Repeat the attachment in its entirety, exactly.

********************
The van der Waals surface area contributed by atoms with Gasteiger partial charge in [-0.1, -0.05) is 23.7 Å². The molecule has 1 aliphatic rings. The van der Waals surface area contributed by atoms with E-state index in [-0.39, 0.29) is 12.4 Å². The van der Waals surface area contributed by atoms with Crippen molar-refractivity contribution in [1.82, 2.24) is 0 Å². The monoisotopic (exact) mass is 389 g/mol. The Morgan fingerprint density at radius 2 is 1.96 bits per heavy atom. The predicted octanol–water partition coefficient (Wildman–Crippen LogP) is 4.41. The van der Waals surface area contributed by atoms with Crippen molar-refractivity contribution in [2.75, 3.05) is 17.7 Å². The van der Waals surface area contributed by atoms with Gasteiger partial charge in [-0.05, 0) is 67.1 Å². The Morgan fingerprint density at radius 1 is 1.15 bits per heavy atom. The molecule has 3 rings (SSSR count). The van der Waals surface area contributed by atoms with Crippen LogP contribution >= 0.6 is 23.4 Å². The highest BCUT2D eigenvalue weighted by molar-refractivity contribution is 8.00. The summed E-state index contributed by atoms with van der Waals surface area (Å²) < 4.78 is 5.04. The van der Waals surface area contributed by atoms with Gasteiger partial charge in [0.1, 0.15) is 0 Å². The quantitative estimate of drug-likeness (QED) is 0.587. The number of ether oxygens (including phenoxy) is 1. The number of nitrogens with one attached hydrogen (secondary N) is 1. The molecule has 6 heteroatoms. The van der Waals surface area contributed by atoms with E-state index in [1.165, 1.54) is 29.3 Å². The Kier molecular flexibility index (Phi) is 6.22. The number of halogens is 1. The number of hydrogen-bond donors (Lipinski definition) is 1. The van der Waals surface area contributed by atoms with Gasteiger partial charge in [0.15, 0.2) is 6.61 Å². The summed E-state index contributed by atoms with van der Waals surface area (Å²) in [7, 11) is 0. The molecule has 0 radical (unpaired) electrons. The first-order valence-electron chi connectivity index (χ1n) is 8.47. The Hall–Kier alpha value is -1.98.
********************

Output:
The van der Waals surface area contributed by atoms with Gasteiger partial charge in [-0.1, -0.05) is 23.7 Å². The molecule has 1 aliphatic rings. The van der Waals surface area contributed by atoms with E-state index in [-0.39, 0.29) is 12.4 Å². The van der Waals surface area contributed by atoms with Crippen molar-refractivity contribution in [1.82, 2.24) is 0 Å². The monoisotopic (exact) mass is 389 g/mol. The Morgan fingerprint density at radius 2 is 1.96 bits per heavy atom. The predicted octanol–water partition coefficient (Wildman–Crippen LogP) is 4.41. The van der Waals surface area contributed by atoms with Crippen molar-refractivity contribution in [2.75, 3.05) is 17.7 Å². The van der Waals surface area contributed by atoms with Gasteiger partial charge in [-0.05, 0) is 67.1 Å². The Morgan fingerprint density at radius 1 is 1.15 bits per heavy atom. The molecule has 3 rings (SSSR count). The van der Waals surface area contributed by atoms with Crippen LogP contribution >= 0.6 is 23.4 Å². The highest BCUT2D eigenvalue weighted by molar-refractivity contribution is 8.00. The summed E-state index contributed by atoms with van der Waals surface area (Å²) < 4.78 is 5.04. The van der Waals surface area contributed by atoms with Gasteiger partial charge in [0.1, 0.15) is 0 Å². The quantitative estimate of drug-likeness (QED) is 0.587. The number of ether oxygens (including phenoxy) is 1. The number of nitrogens with one attached hydrogen (secondary N) is 1. The molecule has 6 heteroatoms. The van der Waals surface area contributed by atoms with E-state index in [1.165, 1.54) is 29.3 Å². The Kier molecular flexibility index (Phi) is 6.22. The number of halogens is 1. The number of hydrogen-bond donors (Lipinski definition) is 1. The van der Waals surface area contributed by atoms with Gasteiger partial charge in [0.15, 0.2) is 6.61 Å². The summed E-state index contributed by atoms with van der Waals surface area (Å²) in [7, 11) is 0. The molecule has 0 radical (unpaired) electrons. The first-order valence-electron chi connectivity index (χ1n) is 8.47. The Hall–Kier alpha value is -1.98.